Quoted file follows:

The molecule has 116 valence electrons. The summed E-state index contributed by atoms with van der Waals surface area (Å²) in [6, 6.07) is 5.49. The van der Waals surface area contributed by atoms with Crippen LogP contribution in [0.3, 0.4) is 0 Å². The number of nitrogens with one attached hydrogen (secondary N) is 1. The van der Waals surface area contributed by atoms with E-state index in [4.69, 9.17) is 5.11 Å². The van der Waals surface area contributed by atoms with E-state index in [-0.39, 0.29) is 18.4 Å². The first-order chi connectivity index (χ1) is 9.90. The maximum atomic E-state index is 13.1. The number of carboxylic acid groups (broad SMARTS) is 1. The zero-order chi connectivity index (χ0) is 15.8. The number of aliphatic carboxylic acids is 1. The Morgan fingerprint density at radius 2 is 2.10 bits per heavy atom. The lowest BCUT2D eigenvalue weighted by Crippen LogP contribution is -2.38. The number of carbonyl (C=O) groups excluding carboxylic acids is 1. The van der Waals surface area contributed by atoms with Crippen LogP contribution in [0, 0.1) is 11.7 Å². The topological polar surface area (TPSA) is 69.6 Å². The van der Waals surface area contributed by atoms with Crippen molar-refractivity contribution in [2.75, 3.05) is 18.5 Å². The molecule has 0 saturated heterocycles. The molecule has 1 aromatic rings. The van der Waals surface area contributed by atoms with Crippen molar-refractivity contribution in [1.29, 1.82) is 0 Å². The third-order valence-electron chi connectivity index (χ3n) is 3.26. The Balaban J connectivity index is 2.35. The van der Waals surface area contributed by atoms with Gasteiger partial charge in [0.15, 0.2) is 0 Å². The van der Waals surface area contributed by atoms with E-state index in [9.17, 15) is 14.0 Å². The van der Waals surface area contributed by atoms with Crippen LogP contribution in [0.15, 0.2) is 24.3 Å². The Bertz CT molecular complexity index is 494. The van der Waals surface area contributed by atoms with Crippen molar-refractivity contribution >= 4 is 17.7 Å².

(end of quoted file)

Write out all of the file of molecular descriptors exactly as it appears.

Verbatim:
The molecule has 116 valence electrons. The summed E-state index contributed by atoms with van der Waals surface area (Å²) in [6, 6.07) is 5.49. The van der Waals surface area contributed by atoms with Crippen LogP contribution in [0.3, 0.4) is 0 Å². The number of nitrogens with one attached hydrogen (secondary N) is 1. The van der Waals surface area contributed by atoms with E-state index in [4.69, 9.17) is 5.11 Å². The van der Waals surface area contributed by atoms with E-state index in [-0.39, 0.29) is 18.4 Å². The first-order chi connectivity index (χ1) is 9.90. The maximum atomic E-state index is 13.1. The number of carboxylic acid groups (broad SMARTS) is 1. The zero-order chi connectivity index (χ0) is 15.8. The number of aliphatic carboxylic acids is 1. The Morgan fingerprint density at radius 2 is 2.10 bits per heavy atom. The lowest BCUT2D eigenvalue weighted by Crippen LogP contribution is -2.38. The number of carbonyl (C=O) groups excluding carboxylic acids is 1. The van der Waals surface area contributed by atoms with Crippen LogP contribution in [0, 0.1) is 11.7 Å². The topological polar surface area (TPSA) is 69.6 Å². The van der Waals surface area contributed by atoms with Crippen molar-refractivity contribution in [2.75, 3.05) is 18.5 Å². The molecule has 0 saturated heterocycles. The molecule has 1 aromatic rings. The van der Waals surface area contributed by atoms with Crippen molar-refractivity contribution in [1.29, 1.82) is 0 Å². The third-order valence-electron chi connectivity index (χ3n) is 3.26. The Balaban J connectivity index is 2.35. The van der Waals surface area contributed by atoms with Gasteiger partial charge in [0.15, 0.2) is 0 Å². The van der Waals surface area contributed by atoms with E-state index in [9.17, 15) is 14.0 Å². The van der Waals surface area contributed by atoms with Crippen LogP contribution in [0.15, 0.2) is 24.3 Å². The Bertz CT molecular complexity index is 494. The van der Waals surface area contributed by atoms with Crippen molar-refractivity contribution >= 4 is 17.7 Å².